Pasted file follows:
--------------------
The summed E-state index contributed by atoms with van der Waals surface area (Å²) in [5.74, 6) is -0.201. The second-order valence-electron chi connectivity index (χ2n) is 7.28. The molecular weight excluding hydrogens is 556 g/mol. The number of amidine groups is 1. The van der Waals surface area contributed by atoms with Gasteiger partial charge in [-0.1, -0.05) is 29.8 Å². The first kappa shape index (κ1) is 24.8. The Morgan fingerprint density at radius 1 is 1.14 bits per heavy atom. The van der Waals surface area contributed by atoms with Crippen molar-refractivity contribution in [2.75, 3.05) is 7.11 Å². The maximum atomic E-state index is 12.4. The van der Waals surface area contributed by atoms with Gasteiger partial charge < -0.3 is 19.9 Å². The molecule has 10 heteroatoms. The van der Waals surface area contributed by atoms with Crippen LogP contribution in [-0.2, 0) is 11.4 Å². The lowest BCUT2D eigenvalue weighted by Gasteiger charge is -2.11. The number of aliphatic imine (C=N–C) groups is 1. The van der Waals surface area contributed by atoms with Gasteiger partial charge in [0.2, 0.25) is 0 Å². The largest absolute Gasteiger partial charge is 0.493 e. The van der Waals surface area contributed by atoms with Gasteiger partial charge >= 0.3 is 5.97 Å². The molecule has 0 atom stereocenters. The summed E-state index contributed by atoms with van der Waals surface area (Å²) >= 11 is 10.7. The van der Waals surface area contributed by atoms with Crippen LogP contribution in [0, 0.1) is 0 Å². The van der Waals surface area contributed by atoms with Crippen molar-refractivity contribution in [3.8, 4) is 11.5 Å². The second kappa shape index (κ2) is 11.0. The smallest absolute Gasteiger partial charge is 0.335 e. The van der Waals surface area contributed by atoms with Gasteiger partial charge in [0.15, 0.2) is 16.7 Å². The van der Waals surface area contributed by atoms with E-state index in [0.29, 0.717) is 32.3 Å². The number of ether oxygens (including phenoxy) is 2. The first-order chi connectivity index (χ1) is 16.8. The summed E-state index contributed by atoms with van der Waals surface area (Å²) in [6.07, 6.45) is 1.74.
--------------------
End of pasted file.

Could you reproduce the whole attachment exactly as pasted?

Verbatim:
The summed E-state index contributed by atoms with van der Waals surface area (Å²) in [5.74, 6) is -0.201. The second-order valence-electron chi connectivity index (χ2n) is 7.28. The molecular weight excluding hydrogens is 556 g/mol. The number of amidine groups is 1. The van der Waals surface area contributed by atoms with Gasteiger partial charge in [-0.1, -0.05) is 29.8 Å². The first kappa shape index (κ1) is 24.8. The Morgan fingerprint density at radius 1 is 1.14 bits per heavy atom. The van der Waals surface area contributed by atoms with Crippen molar-refractivity contribution in [2.75, 3.05) is 7.11 Å². The maximum atomic E-state index is 12.4. The van der Waals surface area contributed by atoms with Gasteiger partial charge < -0.3 is 19.9 Å². The molecule has 10 heteroatoms. The van der Waals surface area contributed by atoms with Crippen LogP contribution in [-0.2, 0) is 11.4 Å². The lowest BCUT2D eigenvalue weighted by Gasteiger charge is -2.11. The number of aliphatic imine (C=N–C) groups is 1. The van der Waals surface area contributed by atoms with Gasteiger partial charge in [0.2, 0.25) is 0 Å². The largest absolute Gasteiger partial charge is 0.493 e. The van der Waals surface area contributed by atoms with Gasteiger partial charge >= 0.3 is 5.97 Å². The molecule has 0 atom stereocenters. The summed E-state index contributed by atoms with van der Waals surface area (Å²) >= 11 is 10.7. The van der Waals surface area contributed by atoms with Crippen LogP contribution in [0, 0.1) is 0 Å². The van der Waals surface area contributed by atoms with Crippen molar-refractivity contribution in [3.8, 4) is 11.5 Å². The second kappa shape index (κ2) is 11.0. The smallest absolute Gasteiger partial charge is 0.335 e. The van der Waals surface area contributed by atoms with Gasteiger partial charge in [0.15, 0.2) is 16.7 Å². The van der Waals surface area contributed by atoms with E-state index in [0.29, 0.717) is 32.3 Å². The number of ether oxygens (including phenoxy) is 2. The first-order chi connectivity index (χ1) is 16.8. The summed E-state index contributed by atoms with van der Waals surface area (Å²) in [6.07, 6.45) is 1.74.